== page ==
Binance founder CZ too rich to leave U.S. before sentencing: Judge

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Binance founder CZ too rich to leave U.S. before sentencing: Judge

Zhao Changpeng, founder and chief executive officer of Binance, attends the Viva Technology conference dedicated to innovation and startups at Porte de Versailles exhibition center in Paris, France June 16, 2022. 

Benoit Tessier | Reuters

Billionaire Binance founder Changpeng Zhao cannot leave the United States ahead of his criminal sentencing because of his “enormous wealth” and lack of U.S. ties, a federal judge ruled.

The ruling reverses a previous decision allowing Zhao, the cryptocurrency titan also known as CZ, to travel to his home in the United Arab Emirates before he is sentenced on Feb. 23.

In siding with federal prosecutors, U.S. District Judge Richard Jones acknowledged, “This is an unusual case.”

“The defendant has enormous wealth and property abroad, and no ties to the United States. His family resides in the UAE and it appears that he has favored status in the UAE,” Jones wrote in a six-page order Thursday in federal court in Seattle, Washington.

“Under these circumstances the Court finds that the defendant has not established by clear and convincing evidence that he is not likely to flee if he returns to the UAE,” Jones wrote.

An attorney for Zhao did not immediately respond to CNBC’s request for comment.

Zhao, the face and former CEO of the world’s largest cryptocurrency exchange, pleaded guilty last month to a charge of violating federal money laundering rules. Binance itself also pleaded guilty to related charges and agreed to pay over $4.3 billion in financial penalties.

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Zhao was released on a $175 million bond, and a federal magistrate judge had initially ruled that he could go to his overseas home pending his sentencing. But prosecutors asked that that decision be reversed, arguing that there was “no combination of conditions” that could guarantee Zhao’s return to the U.S.

They noted that the U.S. has no extradition treaty with the UAE and that the government could find no example of that country extraditing one of its citizens to the U.S.

“This case likely would not be the first,” they wrote before noting that Zhao is a multibillionaire and that most of his wealth is believed to be held overseas.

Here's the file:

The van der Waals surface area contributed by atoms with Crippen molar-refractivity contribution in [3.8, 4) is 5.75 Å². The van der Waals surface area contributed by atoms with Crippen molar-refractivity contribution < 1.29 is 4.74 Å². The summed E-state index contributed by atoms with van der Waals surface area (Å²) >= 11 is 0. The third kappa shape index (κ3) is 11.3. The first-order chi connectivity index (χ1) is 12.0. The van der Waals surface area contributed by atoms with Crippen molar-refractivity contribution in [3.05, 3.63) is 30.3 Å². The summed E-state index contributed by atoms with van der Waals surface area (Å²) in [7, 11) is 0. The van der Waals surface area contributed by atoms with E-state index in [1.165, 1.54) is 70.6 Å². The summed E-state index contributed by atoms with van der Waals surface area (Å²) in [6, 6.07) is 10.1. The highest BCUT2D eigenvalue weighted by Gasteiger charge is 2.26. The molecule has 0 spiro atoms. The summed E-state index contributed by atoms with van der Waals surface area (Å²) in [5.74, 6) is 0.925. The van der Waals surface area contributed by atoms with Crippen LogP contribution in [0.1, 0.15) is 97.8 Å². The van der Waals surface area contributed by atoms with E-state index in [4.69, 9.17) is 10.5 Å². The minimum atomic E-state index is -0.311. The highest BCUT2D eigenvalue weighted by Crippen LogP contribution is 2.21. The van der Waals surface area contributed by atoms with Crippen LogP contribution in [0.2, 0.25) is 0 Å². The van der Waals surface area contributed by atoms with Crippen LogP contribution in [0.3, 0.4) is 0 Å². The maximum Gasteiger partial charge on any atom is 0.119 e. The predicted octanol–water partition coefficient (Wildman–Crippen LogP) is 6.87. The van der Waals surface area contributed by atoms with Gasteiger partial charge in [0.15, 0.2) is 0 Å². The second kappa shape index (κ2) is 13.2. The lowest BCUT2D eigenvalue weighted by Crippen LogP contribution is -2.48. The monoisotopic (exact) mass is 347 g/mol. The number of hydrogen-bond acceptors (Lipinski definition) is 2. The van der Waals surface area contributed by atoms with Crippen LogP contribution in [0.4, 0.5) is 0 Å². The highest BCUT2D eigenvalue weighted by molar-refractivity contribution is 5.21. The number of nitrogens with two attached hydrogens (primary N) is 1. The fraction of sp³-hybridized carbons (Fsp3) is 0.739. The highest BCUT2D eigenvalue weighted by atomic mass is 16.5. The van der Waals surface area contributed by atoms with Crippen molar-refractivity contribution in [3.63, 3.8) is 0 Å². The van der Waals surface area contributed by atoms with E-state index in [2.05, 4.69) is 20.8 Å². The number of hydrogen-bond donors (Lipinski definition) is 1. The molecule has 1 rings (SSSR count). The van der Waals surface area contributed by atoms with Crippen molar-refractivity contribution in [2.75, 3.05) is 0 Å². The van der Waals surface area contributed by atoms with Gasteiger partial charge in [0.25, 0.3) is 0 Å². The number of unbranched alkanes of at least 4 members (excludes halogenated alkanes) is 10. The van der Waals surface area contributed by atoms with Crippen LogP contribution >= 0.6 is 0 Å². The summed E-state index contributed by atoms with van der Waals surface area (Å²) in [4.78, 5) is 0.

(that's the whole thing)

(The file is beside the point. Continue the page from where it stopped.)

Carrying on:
Since citizenship to the UAE must be offered by the government, the Chinese-born founder’s status as a citizen “is itself an indication of his favored position,” the U.S. prosecutors wrote.

They also argued that most of Zhao’s $175 million bond is pegged to assets that are outside of U.S. jurisdiction, should Zhao decide to stay in the UAE.

Zhao wired $15 million in security to his counsel, and his bond is secured by three unnamed guarantors vouching for just over $5 million in assets, court documents note. But the remainder of his bond is “beyond the government’s reach,” the prosecutors noted.

Jones last week had temporarily blocked Zhao from traveling home while he considered the government’s request to keep him in the U.S.

Zhao’s attorneys argued that he is not a flight risk, in part because he has no criminal history and because he and Binance have taken full responsibility for their actions.

They also noted that Zhao will pay a $150 million penalty to the U.S. Commodity Futures Trading Commission as part of his agreement with the government.

In most cases, those arguments would be sufficient, Jones wrote in Thursday’s ruling.

But “a critical feature of the government’s motion is the extent of the defendant’s enormous wealth and absence of an extradition treaty with the UAE,” he wrote.

“In addition, the defendant’s family resides in the UAE and there is no indication he has any other ties to the United States,” the judge noted. He added that Zhao “is not facing an insignificant sentence” since the government could be asking to imprison him for up to 18 months.

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